“Parting Words”: NCCE Business Meeting
Donna Applebaum-NCCE Chair 2015-2019
October 18, 2019
It has been an honor to advocate for clinical education during a time when I believe there has been a need to bring credibility to the voices in clinical education that speak our truth. It is a privilege that I have never taken lightly. The NCCE was born in 2015, over 5 years after ACAPT became an organization representing physical therapist education. Through the vision of Corrie Odom and in collaboration with the ACAPT Board, it was critical to establish an official collective voice for PT clinical education. The importance of this is that ACAPT is a standard-setting organization through votes of member programs. This paved the way for us to make recommendations to set standards for clinical education that will reflect best practices, promote excellence, and importantly, represent all types of programs. We've spent the last 4 years laying a foundation, committing to work that will inform future processes.
More than once over the years I have wondered out loud why there is a perception among some that clinical education is broken. These are words that feel very personal to those of us who do this work. What I now believe is that there are systems that are broken, or nonexistent, causing us to work too hard, not focus on the right things, and affecting personal wellness. Because of growth in programs and the ever-changing healthcare landscape, we cannot afford to stay in our silos. If we can fix or establish systems such as communication processes, placement processes, and curricular models, we will be able to focus on teaching and scholarship to produce stronger and more consistent outcomes, impacting clinical practice for the good of our patients and clients.
Sometimes I think we have an external locus of control, and I encourage you to take control of the future of clinical education. I hear people say, "What's APTA going to do, or CAPTE, or ACAPT..." This is all of us! For sure, we need to collaborate and work within the mechanisms of our profession. But you are the experts in clinical education. You are the ones to inform processes and curricula. You are the ones to create and interpret the evidence and make recommendations informed by practical consideration of relevant issues. Don't wait for things to happen TO us.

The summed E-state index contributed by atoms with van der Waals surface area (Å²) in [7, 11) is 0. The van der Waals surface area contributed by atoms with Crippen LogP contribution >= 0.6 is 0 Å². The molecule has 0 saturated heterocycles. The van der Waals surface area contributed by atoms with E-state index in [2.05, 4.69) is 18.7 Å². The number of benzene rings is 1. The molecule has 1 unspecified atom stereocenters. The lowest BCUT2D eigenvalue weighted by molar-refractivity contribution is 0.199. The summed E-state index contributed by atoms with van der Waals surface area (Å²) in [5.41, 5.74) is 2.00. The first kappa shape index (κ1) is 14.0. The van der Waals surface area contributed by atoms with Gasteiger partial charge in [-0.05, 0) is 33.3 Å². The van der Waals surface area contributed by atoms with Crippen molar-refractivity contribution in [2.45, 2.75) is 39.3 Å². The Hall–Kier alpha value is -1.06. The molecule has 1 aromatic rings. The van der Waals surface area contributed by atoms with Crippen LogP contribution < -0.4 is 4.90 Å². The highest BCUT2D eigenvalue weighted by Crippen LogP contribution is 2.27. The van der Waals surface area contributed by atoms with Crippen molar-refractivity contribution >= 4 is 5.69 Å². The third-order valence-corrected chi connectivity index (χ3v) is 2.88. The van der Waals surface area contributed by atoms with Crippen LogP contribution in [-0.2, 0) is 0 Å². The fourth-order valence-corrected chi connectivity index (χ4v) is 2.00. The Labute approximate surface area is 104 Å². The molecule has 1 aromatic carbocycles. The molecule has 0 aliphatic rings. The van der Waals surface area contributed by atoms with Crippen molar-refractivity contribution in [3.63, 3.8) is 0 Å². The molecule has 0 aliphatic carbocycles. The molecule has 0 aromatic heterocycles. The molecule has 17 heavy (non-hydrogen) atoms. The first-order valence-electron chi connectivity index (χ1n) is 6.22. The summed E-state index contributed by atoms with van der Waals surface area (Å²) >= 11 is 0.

It has been extremely rewarding and inspiring to work alongside my fellow Board members over the last 4 years. I have appreciated their commitment, their talents, and their honesty and candor. They make up for the skills I lack and helped me stay patient when I have not felt patient.
I want to thank my colleagues at the MGH Institute and in the New England Consortium for allowing me take my focus away from my other professional roles. Their support has allowed me to fulfill my responsibilities in this national role. This is my village.
I'm also grateful for the collaborations with CESIG leadership, past and present. Corrie had the vision, Scott Euype and Cindy Flom-Meland collaborated to create the NCCE, and the work since then with Carol Beckel, Jay Lamble and Karen Bock has been extremely positive. We are moving in a direction to create value for programs and individuals through our respective organizations.
My husband was going to come to this conference, and I told him to stay home because I'd be too busy. This is nothing new. It will be nice to make some time for him again and clean a couple windows at home.
The NCCE will be in excellent hands with Janice Howman as your new Chair. Janice is experienced, insightful, extremely hardworking, and shares a vision related to development of partnerships on all levels that resonates very strongly for me. Janice will have support of a Board that is experienced, and the support of our community to help her lead.
I leave you with a couple of images:
Work smarter…address issues that affect the system
Lean in…(channel your inner Susan Sandberg)
Thank you! ~Donna